The power of social media is on display when it comes to the recent story of the kidnapping of possibly more than 200 schoolgirls in Nigeria.
On April 14, individuals associated with an Islamist terror group called Boko Haram kidnapped the girls from the the Government Girls Secondary School.
In a 57-minute video released Monday, the group claimed responsibility for the kidnappings, and vowed to sell the girls either as slaves or wives, or both.
When something like this happens on the other side of the world, U.S. media outlets give it a few minutes of coverage and then move on to more outrageous headlines and domestic stories.
But this story has captured the attention of social media users. Americans and others around the world simply can’t believe that the Nigerian government can’t stop such acts of terrorism in its own backyard.
Such a thing simply couldn’t happen here, so questions are being asked through social media channels, which don’t have traditional borders. The hashtag #saveourgirls is a top trender on Twitter.
Does it matter? It might.
The U.S. offered to help the Nigerian government, which has been embarrassed by its failure to mount a real effort to find the girls. Nigeria has accepted.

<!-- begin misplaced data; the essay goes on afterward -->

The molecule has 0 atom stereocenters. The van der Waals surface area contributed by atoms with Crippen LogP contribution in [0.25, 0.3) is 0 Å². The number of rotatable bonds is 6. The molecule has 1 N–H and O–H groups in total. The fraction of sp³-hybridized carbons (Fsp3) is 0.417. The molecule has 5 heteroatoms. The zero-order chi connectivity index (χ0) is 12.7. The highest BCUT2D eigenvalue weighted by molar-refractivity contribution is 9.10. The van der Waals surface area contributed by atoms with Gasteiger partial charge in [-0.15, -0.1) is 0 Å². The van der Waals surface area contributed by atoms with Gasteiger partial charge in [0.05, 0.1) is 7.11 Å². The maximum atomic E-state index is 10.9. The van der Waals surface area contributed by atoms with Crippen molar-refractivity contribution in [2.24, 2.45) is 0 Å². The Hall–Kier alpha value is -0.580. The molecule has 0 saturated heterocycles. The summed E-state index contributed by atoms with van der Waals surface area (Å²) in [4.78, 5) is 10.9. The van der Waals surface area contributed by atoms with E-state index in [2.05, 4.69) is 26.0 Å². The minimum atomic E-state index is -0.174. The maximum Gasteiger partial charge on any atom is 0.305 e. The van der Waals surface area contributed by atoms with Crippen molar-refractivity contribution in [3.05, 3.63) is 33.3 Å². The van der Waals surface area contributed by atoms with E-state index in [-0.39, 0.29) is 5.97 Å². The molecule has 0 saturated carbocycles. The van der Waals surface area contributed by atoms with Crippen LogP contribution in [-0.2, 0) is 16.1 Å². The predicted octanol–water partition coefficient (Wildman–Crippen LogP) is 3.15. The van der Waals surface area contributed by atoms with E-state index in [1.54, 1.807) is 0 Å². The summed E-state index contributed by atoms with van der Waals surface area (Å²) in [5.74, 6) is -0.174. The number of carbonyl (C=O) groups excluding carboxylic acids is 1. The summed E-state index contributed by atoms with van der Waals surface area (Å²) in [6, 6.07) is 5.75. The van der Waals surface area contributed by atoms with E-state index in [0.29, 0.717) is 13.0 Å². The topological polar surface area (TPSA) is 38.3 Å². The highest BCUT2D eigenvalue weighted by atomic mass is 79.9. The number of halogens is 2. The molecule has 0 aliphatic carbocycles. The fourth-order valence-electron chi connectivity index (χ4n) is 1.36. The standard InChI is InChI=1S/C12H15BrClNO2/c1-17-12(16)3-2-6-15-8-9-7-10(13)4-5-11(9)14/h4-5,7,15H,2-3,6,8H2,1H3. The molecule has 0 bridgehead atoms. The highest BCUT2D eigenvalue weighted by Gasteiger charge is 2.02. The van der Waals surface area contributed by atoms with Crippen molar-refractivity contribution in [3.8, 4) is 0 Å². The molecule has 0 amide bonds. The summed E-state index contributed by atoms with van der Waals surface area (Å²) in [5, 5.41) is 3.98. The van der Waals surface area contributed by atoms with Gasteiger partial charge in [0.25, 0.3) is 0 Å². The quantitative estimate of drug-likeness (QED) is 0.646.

Imagine if the U.S. had been called in to help in the search for the missing Malaysian airliner soon after it went missing, that it actually made a difference.
Was there social media pressure from the families of those missing? Obviously not enough to allow the Malaysian government the cover they felt they would need to ask for help.
I tend to think of Twitter as a place to go for reading material when I’m bored. With atrocities such as those in Nigeria, Ukraine, and Syria being reported every day, maybe it’s the way we reach people inspire them to act. Or shame them into it.